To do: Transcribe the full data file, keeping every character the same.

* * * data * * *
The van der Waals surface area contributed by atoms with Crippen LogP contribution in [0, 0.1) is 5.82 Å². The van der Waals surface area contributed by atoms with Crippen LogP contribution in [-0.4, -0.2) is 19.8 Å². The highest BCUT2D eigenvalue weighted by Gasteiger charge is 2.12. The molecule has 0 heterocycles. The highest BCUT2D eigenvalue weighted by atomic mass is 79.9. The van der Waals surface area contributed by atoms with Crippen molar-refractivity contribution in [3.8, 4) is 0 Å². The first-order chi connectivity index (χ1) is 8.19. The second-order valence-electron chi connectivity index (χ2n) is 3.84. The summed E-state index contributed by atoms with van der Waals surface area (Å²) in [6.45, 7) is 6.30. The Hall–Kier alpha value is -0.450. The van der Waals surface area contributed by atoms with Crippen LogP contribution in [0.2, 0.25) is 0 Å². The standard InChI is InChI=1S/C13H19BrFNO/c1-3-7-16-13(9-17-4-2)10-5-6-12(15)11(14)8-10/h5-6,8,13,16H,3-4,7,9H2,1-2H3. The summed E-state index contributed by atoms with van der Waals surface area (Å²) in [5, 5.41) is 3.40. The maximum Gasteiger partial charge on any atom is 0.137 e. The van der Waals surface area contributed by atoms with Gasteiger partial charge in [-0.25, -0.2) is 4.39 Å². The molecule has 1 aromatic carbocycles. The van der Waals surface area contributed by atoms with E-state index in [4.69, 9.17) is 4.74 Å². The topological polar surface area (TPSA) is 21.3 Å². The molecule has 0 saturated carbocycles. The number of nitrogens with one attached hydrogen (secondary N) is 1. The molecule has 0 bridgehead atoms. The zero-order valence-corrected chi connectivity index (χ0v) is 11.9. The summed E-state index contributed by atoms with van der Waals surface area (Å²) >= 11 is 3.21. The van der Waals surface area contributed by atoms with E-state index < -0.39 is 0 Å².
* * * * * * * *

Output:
The van der Waals surface area contributed by atoms with Crippen LogP contribution in [0, 0.1) is 5.82 Å². The van der Waals surface area contributed by atoms with Crippen LogP contribution in [-0.4, -0.2) is 19.8 Å². The highest BCUT2D eigenvalue weighted by Gasteiger charge is 2.12. The molecule has 0 heterocycles. The highest BCUT2D eigenvalue weighted by atomic mass is 79.9. The van der Waals surface area contributed by atoms with Crippen molar-refractivity contribution in [3.8, 4) is 0 Å². The first-order chi connectivity index (χ1) is 8.19. The second-order valence-electron chi connectivity index (χ2n) is 3.84. The summed E-state index contributed by atoms with van der Waals surface area (Å²) in [6.45, 7) is 6.30. The Hall–Kier alpha value is -0.450. The van der Waals surface area contributed by atoms with Crippen LogP contribution in [0.2, 0.25) is 0 Å². The standard InChI is InChI=1S/C13H19BrFNO/c1-3-7-16-13(9-17-4-2)10-5-6-12(15)11(14)8-10/h5-6,8,13,16H,3-4,7,9H2,1-2H3. The summed E-state index contributed by atoms with van der Waals surface area (Å²) in [5, 5.41) is 3.40. The maximum Gasteiger partial charge on any atom is 0.137 e. The van der Waals surface area contributed by atoms with Gasteiger partial charge in [-0.25, -0.2) is 4.39 Å². The molecule has 1 aromatic carbocycles. The van der Waals surface area contributed by atoms with E-state index in [4.69, 9.17) is 4.74 Å². The topological polar surface area (TPSA) is 21.3 Å². The molecule has 0 saturated carbocycles. The number of nitrogens with one attached hydrogen (secondary N) is 1. The molecule has 0 bridgehead atoms. The zero-order valence-corrected chi connectivity index (χ0v) is 11.9. The summed E-state index contributed by atoms with van der Waals surface area (Å²) >= 11 is 3.21. The van der Waals surface area contributed by atoms with E-state index < -0.39 is 0 Å².